From the Antarctic to the Mediterranean: Maintaining Healthy Hearts With Arctic Krill Oil, Olive Leaf Extract and Curcumin
Many people have hearts on their minds in February—and not just because of Cupid and Valentine’s Day. February is American Heart Month—four weeks dedicated to increasing awareness of heart health and the prevention of cardiovascular conditions.
Several lifestyle choices are known to support heart health—like regular exercise, eating healthy, not smoking and managing stress, to name a few. However, adding certain supplements to your daily routine can also help to harness a healthier heart, including Arctic krill oil, olive leaf extract and curcumin—let’s take a closer look at these three heart helpers.
The Advantages of Arctic Krill Oil
It’s now well-known that omega-3 fats are beneficial for cardiovascular health. But while the most common way to get these healthy fats is through fish oil supplements, there may be a better option—Arctic Select Krill Oil, sourced from sustainably harvested krill in the chilly waters of the Antarctic.
While fish oil supplements utilize omega-3s derived from triglycerides, krill oil contains omega-3 fats (both eicosapentaenoic acid [EPA] and docosahexaenoic acid [DHA]) in the form of phospholipids—fatty compounds that are essential for cell membrane integrity.
Phospholipids consist of a water-loving (hydrophilic) “head” and a water-hating (hydrophobic) “tail” and have a unique structure that allows them to be better absorbed and readily accepted by our cells. For these reasons, phospholipid-bound omega-3s in krill oil may be better absorbed than triglyceride-bound fish oil. This was seen in research from 2018, which found that supplemental krill oil led to similar increases in plasma EPA concentrations as fish oil—despite the lower percentage of EPA found in krill oil—indicating that krill oil may be more effectively absorbed into the blood.
Krill oil also has a leg up on fish oil due to its high astaxanthin content. Astaxanthin is a pigmented compound known as a carotenoid, giving krill and the animals that eat krill—salmon, shrimp, lobster and even flamingos—their pink or red coloring.
Astaxanthin has exceptionally high antioxidant activity due to its unique structure that remains both inside and outside of the cell membrane. This allows it to inhibit fat oxidation and scavenge for inflammatory reactive oxygen species (ROS) from all sides. A buildup of ROS causes oxidative stress, which damages cells and contributes to aging and poor cardiovascular function.
Astaxanthin also protects the function of our mitochondria—the energy-producing centers of our cells that tend to decline in quality with age. As dysfunctional mitochondria are thought to be a significant contributor to declining heart function, maintaining the quality of these cellular energy machines with astaxanthin from krill oil may be one way to support cardiovascular health with age.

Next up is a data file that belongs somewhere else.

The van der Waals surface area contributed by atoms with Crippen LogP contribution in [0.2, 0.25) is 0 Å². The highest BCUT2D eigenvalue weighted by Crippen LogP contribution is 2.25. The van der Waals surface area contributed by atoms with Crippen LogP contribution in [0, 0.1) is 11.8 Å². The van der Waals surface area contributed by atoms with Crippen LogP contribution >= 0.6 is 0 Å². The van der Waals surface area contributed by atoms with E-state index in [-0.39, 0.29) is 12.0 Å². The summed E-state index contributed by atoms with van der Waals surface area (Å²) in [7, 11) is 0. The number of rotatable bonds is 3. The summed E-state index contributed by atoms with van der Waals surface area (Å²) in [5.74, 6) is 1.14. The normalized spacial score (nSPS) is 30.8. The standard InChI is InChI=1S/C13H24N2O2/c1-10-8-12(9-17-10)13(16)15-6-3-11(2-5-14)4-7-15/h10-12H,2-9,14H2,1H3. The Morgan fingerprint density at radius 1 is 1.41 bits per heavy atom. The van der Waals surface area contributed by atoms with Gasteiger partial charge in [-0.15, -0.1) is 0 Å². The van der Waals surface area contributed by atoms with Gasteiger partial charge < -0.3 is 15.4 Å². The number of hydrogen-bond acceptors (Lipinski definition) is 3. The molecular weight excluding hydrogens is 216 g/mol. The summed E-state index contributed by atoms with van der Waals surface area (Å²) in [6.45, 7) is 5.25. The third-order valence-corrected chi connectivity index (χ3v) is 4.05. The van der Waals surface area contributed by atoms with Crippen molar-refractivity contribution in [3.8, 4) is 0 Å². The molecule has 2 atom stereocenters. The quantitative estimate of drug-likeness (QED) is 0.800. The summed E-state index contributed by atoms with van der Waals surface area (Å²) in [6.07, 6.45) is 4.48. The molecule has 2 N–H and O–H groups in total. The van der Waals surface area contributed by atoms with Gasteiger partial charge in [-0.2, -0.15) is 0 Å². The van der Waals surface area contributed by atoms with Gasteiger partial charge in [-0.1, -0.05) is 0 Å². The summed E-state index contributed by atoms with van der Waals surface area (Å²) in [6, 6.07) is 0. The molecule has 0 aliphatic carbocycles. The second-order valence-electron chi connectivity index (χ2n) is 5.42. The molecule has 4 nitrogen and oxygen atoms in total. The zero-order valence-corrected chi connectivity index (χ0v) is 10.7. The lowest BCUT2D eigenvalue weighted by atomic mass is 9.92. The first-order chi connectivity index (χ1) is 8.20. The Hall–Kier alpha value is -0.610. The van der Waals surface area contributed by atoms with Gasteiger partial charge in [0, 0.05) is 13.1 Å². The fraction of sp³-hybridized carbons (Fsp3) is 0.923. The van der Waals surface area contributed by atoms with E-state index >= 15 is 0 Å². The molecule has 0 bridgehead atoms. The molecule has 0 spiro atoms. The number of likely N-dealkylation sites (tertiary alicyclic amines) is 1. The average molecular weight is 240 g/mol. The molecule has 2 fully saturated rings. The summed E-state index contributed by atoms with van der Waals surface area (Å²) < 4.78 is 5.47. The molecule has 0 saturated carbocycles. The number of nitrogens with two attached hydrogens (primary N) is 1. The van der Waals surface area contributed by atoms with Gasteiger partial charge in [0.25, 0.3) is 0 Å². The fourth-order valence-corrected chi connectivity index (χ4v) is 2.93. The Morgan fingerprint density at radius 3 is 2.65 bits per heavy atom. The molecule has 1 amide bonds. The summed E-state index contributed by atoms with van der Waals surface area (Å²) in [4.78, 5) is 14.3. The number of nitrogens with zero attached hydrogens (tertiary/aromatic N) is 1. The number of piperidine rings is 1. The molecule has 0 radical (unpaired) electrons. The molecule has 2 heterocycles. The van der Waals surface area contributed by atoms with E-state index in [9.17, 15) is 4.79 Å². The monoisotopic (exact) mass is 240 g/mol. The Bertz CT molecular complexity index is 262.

Outstanding Olive Leaf Extract
Olives and olive oil are a significant part of the heart-healthy Mediterranean diet for a reason. These nutritious foods—and supplemental forms of them, like Olive Leaf Extract—are loaded with antioxidant compounds.
One such compound is oleuropein, which is concentrated in the olive leaf. Oleuropein has potent antioxidant properties and supports a healthier inflammatory response throughout the body—especially in the heart. As an antioxidant, oleuropein is thought to prevent the oxidation of LDL (“bad”) cholesterol, which can severely damage the walls of arteries. Research has shown that olive leaf extract may lower LDL cholesterol levels, blood pressure and inflammatory markers in the blood.
Olive leaf extract also contains hydroxytyrosol, another antioxidant compound. Some of the noted cardiovascular effects of hydroxytyrosol include protecting cholesterol from oxidative damage, maintaining normal cholesterol concentrations and blood pressure and supporting healthier cardiac inflammatory responses.
Curcumin is a plant compound known as a phytochemical. This compound is part of the curcuminoid family found in turmeric—a root most known for its golden hue and essentiality in Indian cuisine.
One of curcumin’s most well-known benefits is its ability to support a healthy inflammatory response—which is often dysregulated in people with cardiovascular conditions. Curcumin also fights oxidative stress and a buildup of reactive oxygen species that can damage the heart, and helps to maintain healthy blood sugar control and blood lipid levels. Further, curcumin can delay cellular senescence in the heart—the permanent cellular growth arrest that leads to inflammatory “zombie cells” and contributes to aging.
However, curcumin has notoriously low bioavailability on its own. Therefore, many supplements utilize absorption-promoting methods, like Optimized Curcumin Longvida®—a proprietary technology that has been found to be 285 times more bioavailable than regular curcumin.
- Three supplements that may support heart health after age 40 include Arctic krill oil, olive leaf extract and curcumin.
- Krill oil is loaded with the antioxidant-rich astaxanthin and bioavailable forms of omega-3 fatty acids—plus, it's more sustainable than most fish oils.
- Olive leaf extract contains many beneficial cardioprotective compounds, including oleuropein and hydroxytyrosol.
- Curcumin—the primary bioactive compound in turmeric—is a potent antioxidant and supports healthier inflammatory responses and the survival of healthy cardiac cells.
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